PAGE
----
...thanks so much for the replies..
You are most welcome! Thank you for coming to the TFG forum for your advice...
...Yes, the foundation has been completed, minus filling in gaps with concrete or anchor bolts. I think my only real reason for wanting to secure the timber to the sill plate is to pass whatever code the inspector decides to use once they come back (I think it's up for debate, as there are very few timber frame structures in this area with the exception of Old Salem)...
North Carolina can be a "funny" state when it comes to timber frames and how municipality officials "want" (or think?) they need to consider them. I was stationed there for a number of years (on and off) while in the Marines. I've been a part of and/or affiliated with several timber frame projects within the state. Vintage frames have gotten more leeway than modern built frames in a number on ways including foundation modality. With modern frames (especially if there is no PE involved in the project which is always recommended...or...an experienced Timberwright) the building department for a given municipality will often follow the path of least resistance and either not allow a timber frame at all...(less common today...thank goodness!!!)...or subject the project to "hoops and hurdles" that are not necessary...It all depends? I can state, that for both commercial and domestic, it is getting better each years as the general public learns more about the nature of the craft.
A dear friend (former student) lives in Asheville and has been operating a Tree Service ("Smart Fellers") for over a decade now. He has done a number of timber frames and is a resource if you wish to contact him.
...I have seen straps used in pictures, put in place in the gaps of the concrete block and then anchored with concrete. I thought that might be an option, but I would like for it to look 'prettier' than that. THank you, gents. I may be emailing you with some questions as I move forward. ...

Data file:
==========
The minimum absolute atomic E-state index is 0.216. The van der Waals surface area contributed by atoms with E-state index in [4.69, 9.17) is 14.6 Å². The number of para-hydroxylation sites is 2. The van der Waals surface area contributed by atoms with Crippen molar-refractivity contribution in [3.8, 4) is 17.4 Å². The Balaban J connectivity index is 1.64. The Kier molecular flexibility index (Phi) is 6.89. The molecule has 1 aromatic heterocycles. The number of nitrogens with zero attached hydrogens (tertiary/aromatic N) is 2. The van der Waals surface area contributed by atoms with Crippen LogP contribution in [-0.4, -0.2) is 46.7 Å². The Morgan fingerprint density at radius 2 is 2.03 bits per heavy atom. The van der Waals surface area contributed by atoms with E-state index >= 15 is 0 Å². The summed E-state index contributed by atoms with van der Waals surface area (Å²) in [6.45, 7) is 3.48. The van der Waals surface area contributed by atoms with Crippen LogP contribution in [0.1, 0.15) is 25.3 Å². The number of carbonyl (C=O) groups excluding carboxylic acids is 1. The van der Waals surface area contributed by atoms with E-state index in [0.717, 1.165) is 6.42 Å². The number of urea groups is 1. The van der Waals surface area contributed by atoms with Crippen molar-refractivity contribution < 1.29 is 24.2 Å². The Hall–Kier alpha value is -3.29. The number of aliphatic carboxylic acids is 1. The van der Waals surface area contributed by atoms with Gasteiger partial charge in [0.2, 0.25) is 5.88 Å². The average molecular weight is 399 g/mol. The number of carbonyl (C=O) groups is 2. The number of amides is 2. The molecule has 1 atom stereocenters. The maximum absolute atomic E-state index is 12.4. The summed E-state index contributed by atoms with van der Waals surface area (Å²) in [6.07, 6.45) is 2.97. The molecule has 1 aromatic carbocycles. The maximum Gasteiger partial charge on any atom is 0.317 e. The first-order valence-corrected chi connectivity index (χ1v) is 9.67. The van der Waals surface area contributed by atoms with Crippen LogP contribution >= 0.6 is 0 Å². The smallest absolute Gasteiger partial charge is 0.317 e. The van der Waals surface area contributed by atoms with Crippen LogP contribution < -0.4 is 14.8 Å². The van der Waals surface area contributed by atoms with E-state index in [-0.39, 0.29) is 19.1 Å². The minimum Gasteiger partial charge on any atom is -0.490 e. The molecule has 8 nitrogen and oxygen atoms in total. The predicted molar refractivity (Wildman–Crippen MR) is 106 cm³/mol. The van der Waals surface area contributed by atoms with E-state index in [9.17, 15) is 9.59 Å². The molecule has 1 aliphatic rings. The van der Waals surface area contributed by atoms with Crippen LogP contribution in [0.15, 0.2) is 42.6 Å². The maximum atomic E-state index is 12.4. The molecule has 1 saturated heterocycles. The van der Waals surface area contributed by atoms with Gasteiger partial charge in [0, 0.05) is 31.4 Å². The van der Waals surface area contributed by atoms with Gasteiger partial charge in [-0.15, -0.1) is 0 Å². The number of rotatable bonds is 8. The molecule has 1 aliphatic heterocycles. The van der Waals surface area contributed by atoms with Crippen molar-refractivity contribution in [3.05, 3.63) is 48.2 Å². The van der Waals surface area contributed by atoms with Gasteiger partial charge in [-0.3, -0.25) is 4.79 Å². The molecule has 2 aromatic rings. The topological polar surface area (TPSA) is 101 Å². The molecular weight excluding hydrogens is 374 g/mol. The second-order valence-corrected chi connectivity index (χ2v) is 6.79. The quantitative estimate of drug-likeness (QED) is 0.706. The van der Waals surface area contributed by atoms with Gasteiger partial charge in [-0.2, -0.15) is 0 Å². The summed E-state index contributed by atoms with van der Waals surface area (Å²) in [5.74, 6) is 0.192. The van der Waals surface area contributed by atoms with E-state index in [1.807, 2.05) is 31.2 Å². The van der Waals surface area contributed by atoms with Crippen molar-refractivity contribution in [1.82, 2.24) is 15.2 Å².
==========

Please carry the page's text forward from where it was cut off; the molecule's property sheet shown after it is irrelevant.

I too find aesthetics (and authenticity) very important so understand the desire not to employ strapping. I can say there is no reason you need to in your build as I read it?
Hidden bolts or even (perhaps?) structural polyurethane adhesive (e.g. PL Premium) alone would more than surface to fix the PT board sill and the timber frame sill plate to the concrete well enough to meet local interpretation of IBC. If going with PT wood I would recommend (and I will only use) a thin copper shroud over the PT. I personally won't allow PT products on projects typically.
If a OPC foundation is spec'd for a project (as you have in your - again I don't use PT wood sill boards at all) and only the thin copper flashing. If a "tie down" system is demanded by local building departments the following is the format employed in such projects as yours:
1. I invoke our PE and traditional proven standards for the project. This usually (95% of the time plus) puts such issues to rest and no tie down is used and only a simple stone plinth foundation with perhaps drift pins...
2. If a PE is not part of the project and/or the effort to "push back" on the building department is not desired, then the copper flashing is laid over the OPC foundation wall with a 15 mm lip overhang. 20 mm by width of sill by 50mm White Oak, Locust, Catalpa, or related "draft spacers" are set on the copper every 2' and doubled at point loads, then the timber frame sill itself rests on these. After the sill is positioned and the "corners pulled" to square, the frame is raised upon its sill beam. At this juncture, at the corners and centers of each bay (or building department require spacing requirements?) 1/2" holes are drilled through the sill. Then, with a proper masonry carbide bit, the OPC foundation wall is drilled for a given spec'd epoxy anchor bolt system (several applicable types to choose from) and the frame is thus tied to the foundation.
Good luck and look forward to picture if you will share them. More questions are welcome too of course...!!!